Why would human evolution have selected for such messy, emotionally entangling proximal psychological mechanisms, rather than produce yet more ideally opportunistic vehicles for the transmission of genes — individuals wearing a perfect camouflage of loyalty and reciprocity, but fine-tuned underneath to turn self-sacrifice or cooperation on or off exactly as needed? Because the same evolutionary processes would also be selecting for improved capacities to detect, pre-empt and defend against such opportunistic tendencies in other individuals — just as evolution cannot produce a perfect immune system, since it is equally busily at work improving the effectiveness of viral invaders. Devotion, loyalty, honesty, empathy, gratitude, and a sense of fairness are credible signs of value as a partner or friend precisely because they are messy and emotionally entangling, and so cannot simply be turned on and off by the individual to capture each marginal advantage. And keep in mind the small scale of early human societies, and Abraham Lincoln’s point about our power to deceive.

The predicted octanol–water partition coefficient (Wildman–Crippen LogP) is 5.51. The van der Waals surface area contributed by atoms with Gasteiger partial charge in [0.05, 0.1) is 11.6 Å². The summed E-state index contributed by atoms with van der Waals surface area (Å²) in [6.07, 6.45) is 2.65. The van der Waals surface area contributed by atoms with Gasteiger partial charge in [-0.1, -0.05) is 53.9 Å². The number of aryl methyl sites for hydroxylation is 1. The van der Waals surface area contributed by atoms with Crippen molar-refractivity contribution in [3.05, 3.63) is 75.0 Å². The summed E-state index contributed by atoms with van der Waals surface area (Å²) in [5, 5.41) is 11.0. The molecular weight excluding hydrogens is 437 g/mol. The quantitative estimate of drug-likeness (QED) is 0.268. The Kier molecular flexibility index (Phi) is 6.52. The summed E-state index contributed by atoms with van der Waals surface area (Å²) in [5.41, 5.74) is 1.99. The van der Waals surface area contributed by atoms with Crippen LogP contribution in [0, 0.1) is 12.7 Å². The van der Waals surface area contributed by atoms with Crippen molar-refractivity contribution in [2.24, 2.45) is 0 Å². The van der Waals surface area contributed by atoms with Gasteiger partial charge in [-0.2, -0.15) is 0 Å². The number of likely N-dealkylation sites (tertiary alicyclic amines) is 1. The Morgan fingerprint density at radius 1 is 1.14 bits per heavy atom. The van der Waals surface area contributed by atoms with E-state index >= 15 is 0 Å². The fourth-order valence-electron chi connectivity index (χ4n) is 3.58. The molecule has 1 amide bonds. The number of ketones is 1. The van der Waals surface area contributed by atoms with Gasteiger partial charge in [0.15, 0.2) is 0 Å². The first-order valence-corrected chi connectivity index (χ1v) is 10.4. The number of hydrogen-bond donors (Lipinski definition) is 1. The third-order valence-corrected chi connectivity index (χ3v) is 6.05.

Why, then, aren’t we better — more honest, more committed, more loyal? There will always be circumstances in which fooling some of the people some of the time is enough; for example, when society is unstable or individuals mobile. So we should expect a capacity for opportunism and betrayal to remain an important part of the mix that makes humans into monkeys worth writing novels about. 

How close does all this take us to morality? Not all the way, certainly. An individual psychology primarily disposed to consider the interests of all equally, without fear or favor, even in the teeth of social ostracism, might be morally admirable, but simply wouldn’t cut it as a vehicle for reliable replication. Such pure altruism would not be favored in natural selection over an impure altruism that conferred benefits and took on burdens and risks more selectively — for “my kind” or “our kind.” This puts us well beyond pure selfishness, but only as far as an impure us-ishness. Worse, us-ish individuals can be a greater threat than purely selfish ones, since they can gang up so effectively against those outside their group. Certainly greater atrocities have been committed in the name of “us vs. them” than “me vs. the world.”